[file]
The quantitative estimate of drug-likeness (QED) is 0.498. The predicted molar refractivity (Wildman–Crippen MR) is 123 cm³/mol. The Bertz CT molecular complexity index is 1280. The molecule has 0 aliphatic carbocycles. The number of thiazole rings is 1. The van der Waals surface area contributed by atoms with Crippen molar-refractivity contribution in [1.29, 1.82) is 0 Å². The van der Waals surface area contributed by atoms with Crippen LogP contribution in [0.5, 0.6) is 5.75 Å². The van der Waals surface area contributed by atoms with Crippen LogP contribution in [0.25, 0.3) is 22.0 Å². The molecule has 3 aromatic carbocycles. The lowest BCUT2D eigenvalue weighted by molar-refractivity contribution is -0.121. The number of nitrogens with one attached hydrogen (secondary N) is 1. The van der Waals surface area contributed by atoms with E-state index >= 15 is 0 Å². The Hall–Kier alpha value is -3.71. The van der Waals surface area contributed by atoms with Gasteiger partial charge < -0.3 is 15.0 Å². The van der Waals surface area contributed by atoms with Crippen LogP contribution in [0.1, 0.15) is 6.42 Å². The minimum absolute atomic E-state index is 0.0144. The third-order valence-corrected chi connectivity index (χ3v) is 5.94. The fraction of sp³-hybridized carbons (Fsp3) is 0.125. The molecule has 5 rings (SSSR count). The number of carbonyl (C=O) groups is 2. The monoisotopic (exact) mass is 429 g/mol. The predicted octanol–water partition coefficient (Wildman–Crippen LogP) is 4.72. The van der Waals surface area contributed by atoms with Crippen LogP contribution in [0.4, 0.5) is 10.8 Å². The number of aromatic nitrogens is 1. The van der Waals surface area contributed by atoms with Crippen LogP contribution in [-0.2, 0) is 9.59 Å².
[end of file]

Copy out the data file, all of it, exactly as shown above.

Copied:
The quantitative estimate of drug-likeness (QED) is 0.498. The predicted molar refractivity (Wildman–Crippen MR) is 123 cm³/mol. The Bertz CT molecular complexity index is 1280. The molecule has 0 aliphatic carbocycles. The number of thiazole rings is 1. The van der Waals surface area contributed by atoms with Crippen molar-refractivity contribution in [1.29, 1.82) is 0 Å². The van der Waals surface area contributed by atoms with Crippen LogP contribution in [0.5, 0.6) is 5.75 Å². The van der Waals surface area contributed by atoms with Crippen LogP contribution in [0.25, 0.3) is 22.0 Å². The molecule has 3 aromatic carbocycles. The lowest BCUT2D eigenvalue weighted by molar-refractivity contribution is -0.121. The number of nitrogens with one attached hydrogen (secondary N) is 1. The van der Waals surface area contributed by atoms with E-state index >= 15 is 0 Å². The Hall–Kier alpha value is -3.71. The van der Waals surface area contributed by atoms with Gasteiger partial charge < -0.3 is 15.0 Å². The van der Waals surface area contributed by atoms with Crippen LogP contribution in [0.1, 0.15) is 6.42 Å². The minimum absolute atomic E-state index is 0.0144. The third-order valence-corrected chi connectivity index (χ3v) is 5.94. The fraction of sp³-hybridized carbons (Fsp3) is 0.125. The molecule has 5 rings (SSSR count). The number of carbonyl (C=O) groups is 2. The monoisotopic (exact) mass is 429 g/mol. The predicted octanol–water partition coefficient (Wildman–Crippen LogP) is 4.72. The van der Waals surface area contributed by atoms with Crippen LogP contribution in [0.4, 0.5) is 10.8 Å². The number of aromatic nitrogens is 1. The van der Waals surface area contributed by atoms with Crippen LogP contribution in [-0.2, 0) is 9.59 Å².